In Christie et al. v. Elia et al., the underlying action was a claim of defamation and libel. The Plaintiffs were individuals who had been criminally investigated for allegations of fraud, for which they were ultimately acquitted. The Defendants were the Ontario Provincial Police Association (OPPA), and some of the directors and officers of the OPPA who had provided witness statements regarding the Plaintiffs to the RCMP.
The Plaintiffs alleged that two national newspapers (the newspapers) published statements which defamed them, for which the sole source was an “Information to Obtain” (IT). The ITO was a document prepared and sworn by the RCMP, filed with the Ontario Superior Court (ONSC) to obtain a search warrant in the context of the criminal investigation against the Plaintiffs, prepared based on witness statements provided by the personal defendants. The Plaintiffs alleged that the Defendants provided the ITO to the newspapers, and knew or ought to have known that the statements would be published and would cause them damage. The Plaintiffs pled that the statements were false, and were made with malice and with intent to injure.
The Defendants made a demand for particulars, in response to which the Plaintiffs admitted that they did not know how or when the ITO was made available to the newspapers, and did not provide any particulars on how or when each Defendant played a role in creating or authorizing the statements. The Defendants brought a motion seeking an order dismissing the underlying action, under the Rules of Civil Procedure (Rules) R. 21.01(1), which allows a judge to (a) make a determination of a question of law before trial that would dispose of all or part of the action or (b) strike out a pleading for disclosing no reasonable cause of action; and R. 38.08(2),which allows a judge to dismiss an action where a party has failed to serve an affidavit of documents in compliance with the Rules. 
Regarding the R. 21.01 motion, the Court found that the filing of the ITO with the ONSC and its use on the application for a search warrant was a situation which attracted absolute privilege, and therefore the statements in the ITO were not actionable.
In regard to the R. 30.08(2) motion the Court found that the Plaintiffs’ failure to make proper documentary disclosure was deliberate, clear, and unequivocal, and it would be just and proportionate to dismiss the action pursuant to the said rule.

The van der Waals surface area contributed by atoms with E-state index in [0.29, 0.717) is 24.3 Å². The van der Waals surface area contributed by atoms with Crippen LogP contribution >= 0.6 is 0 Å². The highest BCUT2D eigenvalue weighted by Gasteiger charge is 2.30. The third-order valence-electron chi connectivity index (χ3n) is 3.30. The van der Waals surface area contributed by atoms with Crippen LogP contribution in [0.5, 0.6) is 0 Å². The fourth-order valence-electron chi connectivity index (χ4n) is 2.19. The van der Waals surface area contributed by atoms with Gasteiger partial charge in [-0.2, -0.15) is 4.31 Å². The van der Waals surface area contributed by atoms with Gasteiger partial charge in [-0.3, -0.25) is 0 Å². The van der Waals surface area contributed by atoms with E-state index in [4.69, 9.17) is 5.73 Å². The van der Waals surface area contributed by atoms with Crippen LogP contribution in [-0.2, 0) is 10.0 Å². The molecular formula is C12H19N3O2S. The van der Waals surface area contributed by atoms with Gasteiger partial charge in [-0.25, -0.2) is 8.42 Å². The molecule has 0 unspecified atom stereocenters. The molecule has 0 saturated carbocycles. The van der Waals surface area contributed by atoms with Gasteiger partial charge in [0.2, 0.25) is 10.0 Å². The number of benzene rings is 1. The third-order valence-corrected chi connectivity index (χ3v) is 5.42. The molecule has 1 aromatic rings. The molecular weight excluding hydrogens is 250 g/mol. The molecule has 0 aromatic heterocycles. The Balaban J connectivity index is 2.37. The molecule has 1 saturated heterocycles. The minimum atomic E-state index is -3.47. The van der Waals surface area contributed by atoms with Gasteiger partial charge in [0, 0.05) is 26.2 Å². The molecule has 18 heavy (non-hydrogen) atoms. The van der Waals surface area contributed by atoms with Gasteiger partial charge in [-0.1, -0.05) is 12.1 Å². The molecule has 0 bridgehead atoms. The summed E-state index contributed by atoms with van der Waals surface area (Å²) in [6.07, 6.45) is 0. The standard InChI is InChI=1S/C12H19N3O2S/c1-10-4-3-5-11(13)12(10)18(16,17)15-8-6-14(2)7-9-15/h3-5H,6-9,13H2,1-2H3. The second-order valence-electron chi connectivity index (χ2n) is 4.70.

Both R. 20.01(1)(b) and 30.08(2) motions were granted and the Plaintiffs’ action was dismissed.
The Court first dealt with the Plaintiffs’ argument that the two motions should not be heard in conjunction, as one allowed evidence (R. 38.03) and one did not (R. 21.01). The Court disagreed, stating that on the R. 21.01 motion the Defendants were not relying on any evidence, and the Court could take into account only the pleadings and the response to the demand for particulars.
R. 21.01– Was there a cause of action in defamation?
The Defendants pled that it was plain and obvious that the action was legally untenable, as the ITO was an affidavit filed by the RCMP to the ONSC in the context of a criminal investigation, and that statements made in an ITO are protected by absolute privilege.
The Court considered the fact that privilege is a recognized defence to a defamation claim, and that whether privilege is absolute or qualified depends on the occasion. Statements protected by absolute privilege are not actionable. Absolute privilege applies to anything said or written in Parliament, in court, or in a complaint to a regulatory body, and extends broadly to “any communications which take place during, incidental to, and in the process and furtherance of judicial or quasi-judicial proceedings.” Qualified privilege meanwhile can be defeated by malice. It applies where there is a duty to publish the matter complained of to persons with a corresponding duty or interest to receive it.